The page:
Breakout sessions at the forum provided practical information about effective and evidence-based practices in each of the education priority areas in the Blueprint, such as ensuring that all students graduate ready for college and career, developing and retaining great teachers and leaders, and addressing the needs of English language learners and students with disabilities.
A panel of educators who had successfully transformed low-achieving schools also shared their stories, discussed the practices that had worked for them, and offered personal insights into school improvement relevant to state policymakers. The panel included Rayne Martin, chief of innovation of the Louisiana Department of Education, who recounted her experiences with rebuilding and taking over schools in New Orleans, Louisiana, after Hurricane Katrina. Martin explained that while some challenges she has faced turning around schools are unique to Louisiana, others are common to all states. “I think we probably all have similar challenges around identifying those particular schools [that are low-performing], making sure that we have really meaningful levels of change occur in those schools, and we’re not just being superficial about the type of interventions that we’re doing and that people actually understand the work that they’re taking on and are able to do that work,” said Martin.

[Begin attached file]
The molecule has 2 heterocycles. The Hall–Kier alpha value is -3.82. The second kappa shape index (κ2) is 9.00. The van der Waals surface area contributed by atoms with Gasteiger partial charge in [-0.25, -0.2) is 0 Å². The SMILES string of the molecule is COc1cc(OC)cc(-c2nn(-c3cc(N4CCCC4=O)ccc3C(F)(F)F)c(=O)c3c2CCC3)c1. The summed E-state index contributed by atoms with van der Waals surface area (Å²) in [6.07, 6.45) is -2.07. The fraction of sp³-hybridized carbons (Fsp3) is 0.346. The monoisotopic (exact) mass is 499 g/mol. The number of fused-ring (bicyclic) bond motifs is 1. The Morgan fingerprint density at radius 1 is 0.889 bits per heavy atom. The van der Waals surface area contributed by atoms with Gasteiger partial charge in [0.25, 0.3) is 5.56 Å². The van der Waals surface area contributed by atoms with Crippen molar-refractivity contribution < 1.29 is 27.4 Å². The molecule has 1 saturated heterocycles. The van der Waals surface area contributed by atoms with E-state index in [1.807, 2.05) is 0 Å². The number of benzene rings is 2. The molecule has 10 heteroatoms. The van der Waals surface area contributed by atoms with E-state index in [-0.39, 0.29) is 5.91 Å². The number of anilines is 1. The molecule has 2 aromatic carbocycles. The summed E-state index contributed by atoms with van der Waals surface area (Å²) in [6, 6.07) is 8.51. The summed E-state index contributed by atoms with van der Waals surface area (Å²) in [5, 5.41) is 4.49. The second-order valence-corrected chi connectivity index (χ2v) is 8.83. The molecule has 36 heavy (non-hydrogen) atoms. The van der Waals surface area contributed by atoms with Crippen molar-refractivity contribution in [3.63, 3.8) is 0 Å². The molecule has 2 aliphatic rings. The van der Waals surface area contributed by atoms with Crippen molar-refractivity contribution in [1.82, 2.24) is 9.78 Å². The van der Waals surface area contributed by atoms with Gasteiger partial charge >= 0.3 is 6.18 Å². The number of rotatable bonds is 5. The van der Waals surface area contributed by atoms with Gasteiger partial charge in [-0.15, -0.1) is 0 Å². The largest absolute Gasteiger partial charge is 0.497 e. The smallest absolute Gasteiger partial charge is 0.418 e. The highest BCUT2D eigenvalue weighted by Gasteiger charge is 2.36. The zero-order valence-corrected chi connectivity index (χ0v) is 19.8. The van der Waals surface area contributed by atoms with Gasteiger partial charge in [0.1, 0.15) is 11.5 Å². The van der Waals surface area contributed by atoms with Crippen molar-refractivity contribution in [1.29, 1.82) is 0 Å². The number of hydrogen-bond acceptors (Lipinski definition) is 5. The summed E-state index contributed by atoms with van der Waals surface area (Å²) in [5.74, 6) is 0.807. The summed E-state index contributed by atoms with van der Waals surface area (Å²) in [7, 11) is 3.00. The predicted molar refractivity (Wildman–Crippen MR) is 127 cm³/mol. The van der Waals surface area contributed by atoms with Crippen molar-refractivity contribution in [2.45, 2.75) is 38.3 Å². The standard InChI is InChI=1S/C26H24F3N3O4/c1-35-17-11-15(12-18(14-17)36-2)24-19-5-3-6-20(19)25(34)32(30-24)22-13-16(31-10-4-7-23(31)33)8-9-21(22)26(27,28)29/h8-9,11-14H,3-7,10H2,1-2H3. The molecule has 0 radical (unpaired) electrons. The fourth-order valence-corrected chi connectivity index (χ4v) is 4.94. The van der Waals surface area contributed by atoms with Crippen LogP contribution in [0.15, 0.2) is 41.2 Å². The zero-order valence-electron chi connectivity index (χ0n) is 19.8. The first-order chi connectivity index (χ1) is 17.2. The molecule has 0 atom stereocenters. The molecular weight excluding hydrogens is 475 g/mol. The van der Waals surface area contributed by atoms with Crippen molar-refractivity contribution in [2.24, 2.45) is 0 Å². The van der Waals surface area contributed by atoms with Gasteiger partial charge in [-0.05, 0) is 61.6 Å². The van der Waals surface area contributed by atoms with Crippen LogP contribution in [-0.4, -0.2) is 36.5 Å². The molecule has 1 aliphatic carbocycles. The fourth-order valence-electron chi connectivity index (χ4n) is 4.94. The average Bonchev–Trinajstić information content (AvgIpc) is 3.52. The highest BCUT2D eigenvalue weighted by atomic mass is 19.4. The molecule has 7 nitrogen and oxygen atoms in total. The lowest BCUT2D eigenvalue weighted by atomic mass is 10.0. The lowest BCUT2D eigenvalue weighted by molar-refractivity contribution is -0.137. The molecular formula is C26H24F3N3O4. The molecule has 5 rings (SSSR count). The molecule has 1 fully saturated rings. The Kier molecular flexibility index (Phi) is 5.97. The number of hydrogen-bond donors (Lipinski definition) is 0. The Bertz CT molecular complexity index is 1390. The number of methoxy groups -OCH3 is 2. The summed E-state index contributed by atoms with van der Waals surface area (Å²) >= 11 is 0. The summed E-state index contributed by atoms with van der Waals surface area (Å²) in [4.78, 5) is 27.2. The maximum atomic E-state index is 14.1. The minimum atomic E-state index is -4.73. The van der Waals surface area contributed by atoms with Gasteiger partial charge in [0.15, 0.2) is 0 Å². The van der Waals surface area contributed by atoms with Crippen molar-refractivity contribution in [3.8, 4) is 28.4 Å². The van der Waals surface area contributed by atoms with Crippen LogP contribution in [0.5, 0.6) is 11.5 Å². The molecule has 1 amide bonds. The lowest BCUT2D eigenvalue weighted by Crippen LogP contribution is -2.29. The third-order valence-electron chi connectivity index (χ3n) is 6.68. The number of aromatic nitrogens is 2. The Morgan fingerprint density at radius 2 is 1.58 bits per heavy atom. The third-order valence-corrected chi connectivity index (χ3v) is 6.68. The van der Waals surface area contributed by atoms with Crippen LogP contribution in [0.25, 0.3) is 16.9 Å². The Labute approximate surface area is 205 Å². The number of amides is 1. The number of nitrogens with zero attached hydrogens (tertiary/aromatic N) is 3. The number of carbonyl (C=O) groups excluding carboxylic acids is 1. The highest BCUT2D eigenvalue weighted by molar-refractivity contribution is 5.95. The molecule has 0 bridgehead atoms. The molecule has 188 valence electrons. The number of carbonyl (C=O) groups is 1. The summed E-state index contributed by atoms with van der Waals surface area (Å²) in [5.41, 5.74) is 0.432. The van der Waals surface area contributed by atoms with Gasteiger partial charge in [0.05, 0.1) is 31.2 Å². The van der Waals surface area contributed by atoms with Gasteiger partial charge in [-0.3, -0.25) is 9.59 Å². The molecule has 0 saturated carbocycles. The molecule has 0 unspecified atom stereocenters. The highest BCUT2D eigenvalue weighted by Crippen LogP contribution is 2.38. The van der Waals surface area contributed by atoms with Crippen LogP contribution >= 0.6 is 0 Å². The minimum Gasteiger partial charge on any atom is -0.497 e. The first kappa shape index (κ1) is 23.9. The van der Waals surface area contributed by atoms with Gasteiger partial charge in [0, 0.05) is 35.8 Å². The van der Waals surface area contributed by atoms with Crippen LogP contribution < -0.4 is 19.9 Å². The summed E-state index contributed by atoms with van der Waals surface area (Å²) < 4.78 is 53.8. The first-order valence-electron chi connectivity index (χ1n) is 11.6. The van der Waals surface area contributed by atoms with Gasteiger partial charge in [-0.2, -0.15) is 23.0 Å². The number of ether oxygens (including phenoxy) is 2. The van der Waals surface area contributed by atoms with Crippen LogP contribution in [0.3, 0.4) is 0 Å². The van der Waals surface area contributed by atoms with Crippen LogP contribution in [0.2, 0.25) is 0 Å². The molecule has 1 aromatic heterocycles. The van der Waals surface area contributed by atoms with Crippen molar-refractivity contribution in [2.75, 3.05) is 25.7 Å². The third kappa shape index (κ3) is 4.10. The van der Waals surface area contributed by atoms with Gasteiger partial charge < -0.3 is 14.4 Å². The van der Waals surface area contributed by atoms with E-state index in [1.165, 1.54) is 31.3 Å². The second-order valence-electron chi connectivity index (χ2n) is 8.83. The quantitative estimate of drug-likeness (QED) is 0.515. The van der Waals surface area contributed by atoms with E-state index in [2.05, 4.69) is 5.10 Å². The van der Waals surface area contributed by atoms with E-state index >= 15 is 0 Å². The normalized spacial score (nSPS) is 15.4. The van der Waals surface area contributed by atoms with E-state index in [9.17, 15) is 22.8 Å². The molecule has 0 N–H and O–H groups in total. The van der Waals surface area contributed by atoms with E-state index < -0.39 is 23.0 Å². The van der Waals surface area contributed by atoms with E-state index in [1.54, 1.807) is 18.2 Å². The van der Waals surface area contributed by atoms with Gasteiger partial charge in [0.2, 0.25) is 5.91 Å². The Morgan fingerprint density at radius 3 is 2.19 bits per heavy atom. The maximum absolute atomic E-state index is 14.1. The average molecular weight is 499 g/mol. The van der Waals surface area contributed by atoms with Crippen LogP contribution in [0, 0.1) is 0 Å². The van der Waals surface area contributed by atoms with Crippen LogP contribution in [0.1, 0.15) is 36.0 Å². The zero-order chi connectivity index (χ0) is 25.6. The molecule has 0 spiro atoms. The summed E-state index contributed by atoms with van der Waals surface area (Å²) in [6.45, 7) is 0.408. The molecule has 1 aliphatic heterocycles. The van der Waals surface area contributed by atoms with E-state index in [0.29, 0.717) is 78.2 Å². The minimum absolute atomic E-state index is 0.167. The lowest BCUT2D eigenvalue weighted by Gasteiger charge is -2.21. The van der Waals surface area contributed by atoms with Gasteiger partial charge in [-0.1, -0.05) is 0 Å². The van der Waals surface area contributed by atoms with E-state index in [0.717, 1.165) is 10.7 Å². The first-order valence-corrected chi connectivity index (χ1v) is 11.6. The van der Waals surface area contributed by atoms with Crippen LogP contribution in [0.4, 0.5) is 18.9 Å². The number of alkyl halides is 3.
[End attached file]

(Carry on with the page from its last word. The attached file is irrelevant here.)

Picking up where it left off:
State teams ended the forum in strategic planning sessions facilitated by SEDL staff, during which teams discussed how to incorporate what they had learned into their state plans for assisting school districts with low-achieving schools. “Too many times we get too involved in the day-to-day operations of what’s going on, [and] it’s good to connect and be with other people that are thinking about where education’s going in the future, particularly with Race to the Top and i3,” said Mark Bounds, deputy superintendent for educator quality and leadership at the South Carolina Department of Education. “I’ve already . . . gotten a few notes of things I need to take back to South Carolina and say, ‘Here’s some ways we can be more effective,’ especially in my area, focusing on great teachers and great leaders. . . . I’ve gotten that both from the presentations, but also from meeting some people from other states that are doing some interesting work.”
Sherrill Parris, assistant state superintendent for the Alabama Department of Education, said that her state team came away from the forum with a better understanding of evaluating teacher effectiveness. “The prospect of linking educator evaluation to growth in student learning is a ‘hot topic’ in Alabama right now,” said Parris. “The Forum in Austin provided our team with some additional information about that practice and more importantly, the opportunity to hear from other districts and states that have some experience in that area. Our appetite is whetted for more!”
Visit the Forum Web page for more information, presenter biographies, presentations, a photo gallery, and other media.
SEDL (formerly Southwest Educational Development Laboratory) is a nonprofit corporation based in Austin, Texas. SEDL is dedicated to solving significant education problems and improving teaching and learning through research, research-based resources, and professional development. Learn more about SEDL.